Turntables are in and out of fashion. Many start off strong, but as time goes on, they deteriorate into mediocrity. Others, on the other hand, seem to persevere, and perhaps this is a measure of their greatness? Linn’s Sondek LP12, Technics’ SL-1200, SME’s Model 30, Garrard’s 301/401, Rega’s Planar 3 and, of course, Michell’s iconic GyroDec all fall within this category. By extension, I’d include the Orbe, the latter’s bigger, younger, and better brother.
The Michell Orbe has always been superior to the product on which it is based, but it is also significantly less well-known. The Gyro’s stunning sci-fi style and the visual attractiveness of the whirling gold-plated brass weights dangling underneath the platter are missing. That 60mm block of black carbon-loaded acrylic has taken its place; you wouldn’t call it attractive, but it’s the single most crucial aspect in taking the sound from outstanding (Gyro) to superlative (Orbe). If you have a GyroDec nearby, you can hear the difference for yourself by swapping the platters and listening. The Orbe suddenly seems a little less solid, a little more speed-unstable, and tonally brighter and edgier.
The Gyro is dramatically affected by the larger 5kg plate. It’s more than you’d anticipate, and it’s a good improvement if you want to get rid of the beautiful, famous spinning weights. But the Orbe doesn’t end there; the 8kg sandblasted aluminium chassis is covered with a black, sticky damping compound; this is another alteration that can be done on the Gyro for a small charge (and it’s well worth it), but it appears to have a cumulative impact on the Orbe. Finally, the deck’s subchassis is supported by a bottom plinth – or, in the case of the Spyder Edition (which lacks an acrylic foundation), a skeletal base for the Orbe’s chassis.
The key alterations are these three modifications: base, chassis, and platter. The Orbe will also receive an enhanced GyroDec motor with built-in tacho feedback speed detection, a bigger casing, and an Orbe Controller NC motor power supply. The Orbe was once characterized by the fact that its engine was not installed on the base, but this practice has long since ended, bringing the Gyro only a little closer in terms of performance. Finally, the Orbe features a superior clamping system with a unique spindle that effectively bullies the record into submission!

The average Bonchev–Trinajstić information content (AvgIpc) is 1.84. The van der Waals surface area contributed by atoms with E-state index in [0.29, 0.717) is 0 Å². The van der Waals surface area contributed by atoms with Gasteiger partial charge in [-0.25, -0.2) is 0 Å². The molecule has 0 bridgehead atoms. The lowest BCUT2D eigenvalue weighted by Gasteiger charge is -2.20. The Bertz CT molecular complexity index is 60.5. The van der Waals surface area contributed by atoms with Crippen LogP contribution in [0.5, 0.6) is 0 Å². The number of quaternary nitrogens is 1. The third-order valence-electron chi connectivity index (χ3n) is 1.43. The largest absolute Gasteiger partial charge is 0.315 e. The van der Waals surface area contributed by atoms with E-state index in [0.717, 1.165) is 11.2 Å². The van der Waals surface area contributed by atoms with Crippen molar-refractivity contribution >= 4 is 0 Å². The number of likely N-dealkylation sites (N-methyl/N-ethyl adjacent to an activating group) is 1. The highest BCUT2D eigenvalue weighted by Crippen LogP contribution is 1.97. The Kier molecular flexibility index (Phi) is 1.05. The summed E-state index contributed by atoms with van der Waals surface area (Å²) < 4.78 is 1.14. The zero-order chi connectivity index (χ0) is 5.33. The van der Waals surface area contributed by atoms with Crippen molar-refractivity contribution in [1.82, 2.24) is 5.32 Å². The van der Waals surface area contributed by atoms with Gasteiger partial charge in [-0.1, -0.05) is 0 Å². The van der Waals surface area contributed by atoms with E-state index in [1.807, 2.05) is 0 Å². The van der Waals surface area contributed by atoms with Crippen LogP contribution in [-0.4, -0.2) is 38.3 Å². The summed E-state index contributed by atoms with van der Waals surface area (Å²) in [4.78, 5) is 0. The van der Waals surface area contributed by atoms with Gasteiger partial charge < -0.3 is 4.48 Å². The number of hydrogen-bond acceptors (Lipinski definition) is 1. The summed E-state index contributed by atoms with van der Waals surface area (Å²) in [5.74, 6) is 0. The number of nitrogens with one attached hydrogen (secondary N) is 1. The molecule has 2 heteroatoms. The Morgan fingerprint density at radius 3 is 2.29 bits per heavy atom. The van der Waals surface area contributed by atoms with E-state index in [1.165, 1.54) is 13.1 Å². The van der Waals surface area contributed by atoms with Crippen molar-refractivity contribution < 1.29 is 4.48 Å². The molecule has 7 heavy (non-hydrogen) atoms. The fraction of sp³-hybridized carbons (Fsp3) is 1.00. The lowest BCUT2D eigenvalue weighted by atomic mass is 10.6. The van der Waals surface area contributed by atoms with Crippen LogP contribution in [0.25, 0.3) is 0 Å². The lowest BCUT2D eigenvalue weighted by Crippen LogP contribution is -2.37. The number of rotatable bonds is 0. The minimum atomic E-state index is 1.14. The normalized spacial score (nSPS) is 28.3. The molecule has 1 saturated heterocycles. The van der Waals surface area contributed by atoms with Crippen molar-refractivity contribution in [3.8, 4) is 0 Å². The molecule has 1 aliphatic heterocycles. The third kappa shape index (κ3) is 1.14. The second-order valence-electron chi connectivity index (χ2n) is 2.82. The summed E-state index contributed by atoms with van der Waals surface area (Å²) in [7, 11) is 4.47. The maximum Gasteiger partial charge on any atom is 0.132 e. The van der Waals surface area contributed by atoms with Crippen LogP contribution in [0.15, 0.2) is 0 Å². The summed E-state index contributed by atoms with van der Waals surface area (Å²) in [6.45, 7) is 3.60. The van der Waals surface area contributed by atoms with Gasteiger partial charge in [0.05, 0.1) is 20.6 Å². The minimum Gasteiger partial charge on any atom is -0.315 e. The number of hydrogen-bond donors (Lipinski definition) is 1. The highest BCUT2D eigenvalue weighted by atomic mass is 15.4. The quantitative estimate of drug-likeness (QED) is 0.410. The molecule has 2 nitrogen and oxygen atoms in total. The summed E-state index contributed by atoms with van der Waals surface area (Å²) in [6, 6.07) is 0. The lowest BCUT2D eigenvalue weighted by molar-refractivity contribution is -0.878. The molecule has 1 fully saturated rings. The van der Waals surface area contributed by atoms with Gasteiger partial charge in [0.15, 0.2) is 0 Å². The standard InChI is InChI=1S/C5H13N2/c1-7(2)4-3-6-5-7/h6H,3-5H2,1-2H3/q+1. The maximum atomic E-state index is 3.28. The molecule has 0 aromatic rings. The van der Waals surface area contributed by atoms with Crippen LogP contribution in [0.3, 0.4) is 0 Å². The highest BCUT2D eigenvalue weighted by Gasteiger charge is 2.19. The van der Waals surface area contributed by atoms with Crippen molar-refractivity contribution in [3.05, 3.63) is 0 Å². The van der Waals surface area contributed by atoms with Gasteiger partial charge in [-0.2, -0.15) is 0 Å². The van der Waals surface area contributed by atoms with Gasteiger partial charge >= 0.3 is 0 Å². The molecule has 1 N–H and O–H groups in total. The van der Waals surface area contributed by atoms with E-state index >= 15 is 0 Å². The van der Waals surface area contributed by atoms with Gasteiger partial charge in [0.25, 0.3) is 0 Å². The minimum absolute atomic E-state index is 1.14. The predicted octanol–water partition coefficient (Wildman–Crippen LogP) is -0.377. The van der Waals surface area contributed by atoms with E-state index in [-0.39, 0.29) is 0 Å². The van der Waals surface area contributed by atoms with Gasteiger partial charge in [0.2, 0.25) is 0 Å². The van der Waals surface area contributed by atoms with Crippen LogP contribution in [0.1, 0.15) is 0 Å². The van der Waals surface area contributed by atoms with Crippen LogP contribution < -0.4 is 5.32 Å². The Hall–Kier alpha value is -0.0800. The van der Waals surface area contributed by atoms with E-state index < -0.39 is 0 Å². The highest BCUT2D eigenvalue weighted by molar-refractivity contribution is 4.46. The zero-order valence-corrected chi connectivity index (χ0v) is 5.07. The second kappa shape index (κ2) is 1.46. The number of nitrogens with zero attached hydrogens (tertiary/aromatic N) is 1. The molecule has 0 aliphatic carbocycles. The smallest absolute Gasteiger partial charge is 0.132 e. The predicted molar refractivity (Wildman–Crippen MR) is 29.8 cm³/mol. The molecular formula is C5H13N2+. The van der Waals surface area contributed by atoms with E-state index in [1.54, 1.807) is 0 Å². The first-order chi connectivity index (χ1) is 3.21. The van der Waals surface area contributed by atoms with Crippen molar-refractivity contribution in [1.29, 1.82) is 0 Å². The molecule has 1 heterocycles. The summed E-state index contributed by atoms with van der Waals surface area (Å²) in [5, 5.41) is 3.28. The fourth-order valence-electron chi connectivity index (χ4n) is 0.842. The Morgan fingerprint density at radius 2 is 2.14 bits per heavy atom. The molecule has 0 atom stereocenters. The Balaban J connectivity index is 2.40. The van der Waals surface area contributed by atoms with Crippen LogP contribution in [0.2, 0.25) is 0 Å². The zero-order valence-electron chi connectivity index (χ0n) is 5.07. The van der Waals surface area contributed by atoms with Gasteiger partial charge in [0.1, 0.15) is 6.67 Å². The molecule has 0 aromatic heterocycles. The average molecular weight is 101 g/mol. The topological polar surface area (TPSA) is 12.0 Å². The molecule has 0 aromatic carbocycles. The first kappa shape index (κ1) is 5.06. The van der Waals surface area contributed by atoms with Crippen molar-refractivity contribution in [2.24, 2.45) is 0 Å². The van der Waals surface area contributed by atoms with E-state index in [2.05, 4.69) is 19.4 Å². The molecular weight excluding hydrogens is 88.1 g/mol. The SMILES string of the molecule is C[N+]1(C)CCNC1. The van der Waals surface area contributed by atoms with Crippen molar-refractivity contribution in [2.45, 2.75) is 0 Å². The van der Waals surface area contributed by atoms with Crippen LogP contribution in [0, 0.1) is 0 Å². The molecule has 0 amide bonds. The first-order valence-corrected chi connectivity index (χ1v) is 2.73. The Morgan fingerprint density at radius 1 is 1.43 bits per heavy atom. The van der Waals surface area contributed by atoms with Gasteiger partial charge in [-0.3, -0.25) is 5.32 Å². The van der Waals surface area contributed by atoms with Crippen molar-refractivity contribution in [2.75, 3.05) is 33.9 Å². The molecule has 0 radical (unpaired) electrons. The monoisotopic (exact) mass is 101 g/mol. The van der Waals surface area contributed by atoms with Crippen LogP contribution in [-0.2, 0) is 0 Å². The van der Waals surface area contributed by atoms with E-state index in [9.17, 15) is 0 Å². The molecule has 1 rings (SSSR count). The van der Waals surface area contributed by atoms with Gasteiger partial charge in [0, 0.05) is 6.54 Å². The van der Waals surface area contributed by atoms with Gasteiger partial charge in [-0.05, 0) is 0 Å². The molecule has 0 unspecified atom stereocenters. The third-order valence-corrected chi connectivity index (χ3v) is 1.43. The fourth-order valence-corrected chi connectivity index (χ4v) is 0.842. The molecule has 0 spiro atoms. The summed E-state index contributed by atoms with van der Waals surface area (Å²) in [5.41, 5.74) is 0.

Other features have been kept, such as the original three-point suspension, which is innovative but fiddly to get operating properly. Many owners don’t know how to properly maintain it, resulting in the turntable sounding dull and laboured, which is something it should never do. Start with the Orbe (or Gyro) on a completely flat surface, and avoid using the suspension’s built-in height adjusters. Another suggestion is to take the spring covers off (which resonate slightly, sullying the sound). Finally, if you don’t have the SE version, remove the massive acrylic dustcover; it degrades the sound! The suspension should bounce at 2-3Hz, uniformly up and down, if left alone with a properly clothed arm lead. The bearing is a regular, excellent GyroDec inverted oil-pumping bearing that works well with Redline Ester Synthetic 5-30W engine oil, in my experience. The finish is outstanding, even more than you’d anticipate at this highish price, as any Michell lover knows.
I have yet to hear many turntables that sound better than the Orbe, regardless of price. Abbey Road Studios reportedly purchased three of these £2,000 decks for quality control work within months of its release in 1994 – and it’s easy to see why. It’s a really unobtrusive turntable that doesn’t take attention to itself, but it’s also not one of those thin-sounding, forensic, finicky decks that spews loads of detail. The Orbe, on the other hand, has a nice, relaxing, slightly warm tone. It’s not a warm, rich bloom; instead, it’s more on the sweet side of neutral, which works well with the two tonearms it’s most commonly used with: the Rega RB300 (and derivatives) and the SME Series V. (and derivatives).
You get that distinctive Michell cathedral-like soundstage (it’s wonderfully broad, exactly like open reel), and the tonal balance is seamless and smooth, with extended bass and a spacious, airy treble on a well-set-up Orbe with a decent tonearm. It’s neutral and controlled once more, with a no-nonsense vibe. The Orbe, unlike its cruder sounding sister, doesn’t impose its personality on the proceedings. The music has a natural and delightful rhythmic flow, and the dynamics are strong, sinking back into the inky darkness that only high-end vinyl can achieve.
The deck isn’t flawless, of course. The deep bass has a small looseness to it; it doesn’t stop and start like a flashing LED like the greatest direct drive decks or even the Roksan Xerxes, but it’s still tighter than the Linn. From left to right, it’s one of the largest and most expansive sounding decks you’ll ever hear, with beautifully proportioned imaging. Even if it’s quite decent by GyroDec or LP12 standards, the Orbe doesn’t hang music as far back as, say, a SME Model 10.
What I like best about the Orbe is how good it is for the price. I frequently see across £10,000 turntables that aren’t significantly better than the Orbe. It’s on par with every £5,000 deck I’ve heard, but it’s a fraction of the price. It’s the same argument you could make about the Gyro; one has to ask why Michell hasn’t raised its cost in decades. Overall, this is a fantastic ‘cheap high end’ turntable; pair it with a solid arm and cartridge, and you’ll be hard-pressed to find a finer way to listen to vinyl. What’s not to like about something that’s beautiful, trustworthy, affordable, and has great sound for the price?